Adaptation (2002)

by - December 6th, 2002 - Four-Star Corner Movie Reviews


Crazy, Mixed-Up and Brilliant Adaptation Blossoms Beautifully

Charlie Kaufman (Nicholas Cage) has a problem. Well, he’s actually got more than one, but then who doesn’t? No, his main problem right now revolves around his chosen profession. He’s a screenwriter, and he’s been contracted to do an adaptation of Susan Orlean’s (Meryl Streep) nonlinear and nonfiction novel The Orchid Thief and it is literally driving him insane.


The story of John Laroche (Chris Cooper), a toothless Florida flower breeder, is the stuff of real people and real lives. “Why can’t there be a movie simply about flowers?” Charlie asks a smarmy studio executive (Tilda Swinton). Why can’t there indeed.

Adaptation is the best film of the year. I can’t imagine another one coming down the pike this smart, inventive, exciting and audacious. But how to describe it? Better yet, how did those involved even come up with it in the first place?

Writer’s block. That’s how. Screenwriter Charlie Kaufman didn’t have a clue as to how to adapt The Orchid Thief. His solution? He wrote himself into the story and created a script all about the art of screenwriting. Then he turns that on its head, too, by inserting the real people who participated in trying to bring the novel to the screen into the story as well, but fictionalizing (sort of) how they all came about getting involved.

Make sense? Not to me, either, but I adored it anyhow. The wacky team behind Being John Malkovich comes out swinging. Director Spike Jonze hasn’t met an awkward camera angle or a quirky perspective he hasn’t fallen in love with, and Kaufman might just be the most inventive screenwriter working today. I wasn’t all that enamored with their slightly over-praised previous effort initially but it really grew on me over time. Adaptation struck me as the best thing I’ve seen in ages immediately, and I can only imagine how much better it will look a few years from now.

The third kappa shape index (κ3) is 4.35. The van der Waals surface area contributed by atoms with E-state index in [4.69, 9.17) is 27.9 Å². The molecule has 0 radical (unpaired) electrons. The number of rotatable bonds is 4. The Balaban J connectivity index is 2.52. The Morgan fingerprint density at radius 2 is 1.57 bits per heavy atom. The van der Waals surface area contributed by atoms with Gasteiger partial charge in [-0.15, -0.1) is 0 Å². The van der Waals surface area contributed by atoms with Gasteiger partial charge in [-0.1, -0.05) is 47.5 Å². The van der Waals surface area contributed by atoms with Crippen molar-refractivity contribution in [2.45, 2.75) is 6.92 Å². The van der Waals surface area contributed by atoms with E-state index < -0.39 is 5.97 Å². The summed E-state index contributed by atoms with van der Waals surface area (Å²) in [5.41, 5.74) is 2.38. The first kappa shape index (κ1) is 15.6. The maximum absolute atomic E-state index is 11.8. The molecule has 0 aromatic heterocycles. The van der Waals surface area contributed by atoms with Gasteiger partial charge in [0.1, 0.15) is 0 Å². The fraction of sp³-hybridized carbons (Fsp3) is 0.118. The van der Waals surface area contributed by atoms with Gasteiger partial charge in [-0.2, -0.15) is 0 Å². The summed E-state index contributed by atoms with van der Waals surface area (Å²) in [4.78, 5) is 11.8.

It is hard to believe Oscar won’t come calling on Cage, Streep and especially Cooper (who is long overdue for recognition). For Cage (playing twins, no less) this is the most alive and intoxicating he’s been in ages. It’s nice to have the hyperactive charmer of Vampire’s Kiss, Face/Off and Moonstruck back at full tilt. Kaufman’s script brings out the best in him, so much so I’m not sure he’ll ever be able to top himself at any point in the future.

I’m not going to try and explain anything more. It would be virtually impossible to do so as it is. Just go see this movie. Immediately. Today. There are far too few films that make me giddy and excited about the art of cinema. Adaptation is one of them. See it at once.

Film Rating: 4 (out of 4)

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